It doesn’t surprise me that the United States of America is the place where self-publishing exploded for self-publishing contains the same ideals the founding fathers had on July 4th, 1776. On that momentous day, they created a place where people could change their destiny whether as individuals or corporately. All that is needed is motivation, creativity, and determination. Dr. Ed Feulner writes in The American Spirit,

“What really makes Americans fundamentally different is that for every American, life starts off as a blank slate.”

My great-grandparents seized their chance to fill the blank slate when they left all they had in Missouri to go west with their horses and wagons. Was it easy? Nope. In the middle of the prairies, they woke to find their horses gone. They had no one to stop by, no town to walk to, and no one to come rescue them. But a stranger rode up. Knowing the area, he led them to the horses. The people who had stolen the horses agreed to let my great-great grandparents have them if the horses came when they called. The horses came. By the way, the stranger’s name was Kit Carson. My great-grandparents didn’t make it rich in the west, but they filled their slate in their own way with amazing adventures, friends, and family.

My grandpa also rewrote his life. Always saddened at being born too late for the pioneer days, he retired early and settled in Alaska on a lake at the base of Mt. McKinley. He carried in the supplies, cut down trees, and built a log cabin. (Need I remind you he was in his fifties?) There were no roads. He could get there by walking, flying, or snowmobiling. After fifteen years, my grandpa suffered through several major heart attacks. He had to leave the wilderness and return to civilization. He entertained me for years by telling me of the adventures he had.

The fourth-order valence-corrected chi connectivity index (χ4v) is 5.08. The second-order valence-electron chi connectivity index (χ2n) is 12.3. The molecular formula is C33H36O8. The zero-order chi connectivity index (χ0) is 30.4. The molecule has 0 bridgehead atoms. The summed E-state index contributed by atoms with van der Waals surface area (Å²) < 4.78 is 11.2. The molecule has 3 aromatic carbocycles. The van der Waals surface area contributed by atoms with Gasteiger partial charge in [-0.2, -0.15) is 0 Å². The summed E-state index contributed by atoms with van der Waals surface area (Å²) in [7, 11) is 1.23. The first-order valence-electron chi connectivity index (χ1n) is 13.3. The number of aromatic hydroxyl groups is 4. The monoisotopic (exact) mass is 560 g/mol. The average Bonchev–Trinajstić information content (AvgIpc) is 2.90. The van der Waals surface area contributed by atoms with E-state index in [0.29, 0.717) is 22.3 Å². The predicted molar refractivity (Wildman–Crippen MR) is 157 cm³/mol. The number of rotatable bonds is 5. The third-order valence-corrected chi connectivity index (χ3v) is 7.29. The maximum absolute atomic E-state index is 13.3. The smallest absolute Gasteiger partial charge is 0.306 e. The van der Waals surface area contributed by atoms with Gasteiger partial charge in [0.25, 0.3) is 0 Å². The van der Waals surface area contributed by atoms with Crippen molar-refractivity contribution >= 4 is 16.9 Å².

This pioneering, independent spirit of mine has been passed down from great-grandparents to me. They taught me that life isn’t about following the crowd. It’s about knowing what you want to do and seizing it, no matter what it costs or how long it takes. Walk two thousand miles to get there? Go hunting in negative thirty degree weather? Yes. But look at the joy from the obedience of the horses. The awe of Northern Lights filling the sky with vibrant colors. Life is only a grey shadow if it is not filled with great adventures.

While self-publishing seems a lot less tame than what my forefathers endured, I embrace it with all the American spirit handed down to me by previous generations. Self-publishing gives me the liberty to rewrite my life. I am not bound by restrictions as I once was. Each day, I am free to choose what needs to be done. And unlike many other authors, I have freedom of writing. I don’t have anyone who takes control of my stories. No one says to change the characters’ names or the theme of the book. No one says that people don’t buy certain kinds of books anymore, so write something different.

The American dream has given us the chance to chart our own lives, so does self-publishing. It doesn’t matter if you’ve written for years or days – you can start where you are. If something doesn’t work for you, you can change your direction or try something completely different. Your life is yours.